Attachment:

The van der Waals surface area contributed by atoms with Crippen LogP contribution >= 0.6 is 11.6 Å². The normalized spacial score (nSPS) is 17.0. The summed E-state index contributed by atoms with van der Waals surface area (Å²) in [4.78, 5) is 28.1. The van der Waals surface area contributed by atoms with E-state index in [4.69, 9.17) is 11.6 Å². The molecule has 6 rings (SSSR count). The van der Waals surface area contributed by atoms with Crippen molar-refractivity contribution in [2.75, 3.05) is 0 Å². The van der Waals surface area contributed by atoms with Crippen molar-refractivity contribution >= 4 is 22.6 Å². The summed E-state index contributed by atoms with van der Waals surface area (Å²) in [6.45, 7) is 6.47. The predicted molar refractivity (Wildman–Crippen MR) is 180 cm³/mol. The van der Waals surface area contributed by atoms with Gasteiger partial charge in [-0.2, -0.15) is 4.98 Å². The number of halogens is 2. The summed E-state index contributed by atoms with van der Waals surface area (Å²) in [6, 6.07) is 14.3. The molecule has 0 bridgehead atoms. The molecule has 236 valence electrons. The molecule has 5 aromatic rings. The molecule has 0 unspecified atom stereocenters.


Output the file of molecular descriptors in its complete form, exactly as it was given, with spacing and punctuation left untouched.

The van der Waals surface area contributed by atoms with Crippen LogP contribution >= 0.6 is 11.6 Å². The normalized spacial score (nSPS) is 17.0. The summed E-state index contributed by atoms with van der Waals surface area (Å²) in [4.78, 5) is 28.1. The van der Waals surface area contributed by atoms with E-state index in [4.69, 9.17) is 11.6 Å². The molecule has 6 rings (SSSR count). The van der Waals surface area contributed by atoms with Crippen molar-refractivity contribution in [2.75, 3.05) is 0 Å². The van der Waals surface area contributed by atoms with Crippen molar-refractivity contribution >= 4 is 22.6 Å². The summed E-state index contributed by atoms with van der Waals surface area (Å²) in [6.45, 7) is 6.47. The predicted molar refractivity (Wildman–Crippen MR) is 180 cm³/mol. The van der Waals surface area contributed by atoms with Gasteiger partial charge in [-0.2, -0.15) is 4.98 Å². The number of halogens is 2. The summed E-state index contributed by atoms with van der Waals surface area (Å²) in [6, 6.07) is 14.3. The molecule has 0 bridgehead atoms. The molecule has 236 valence electrons. The molecule has 5 aromatic rings. The molecule has 0 unspecified atom stereocenters.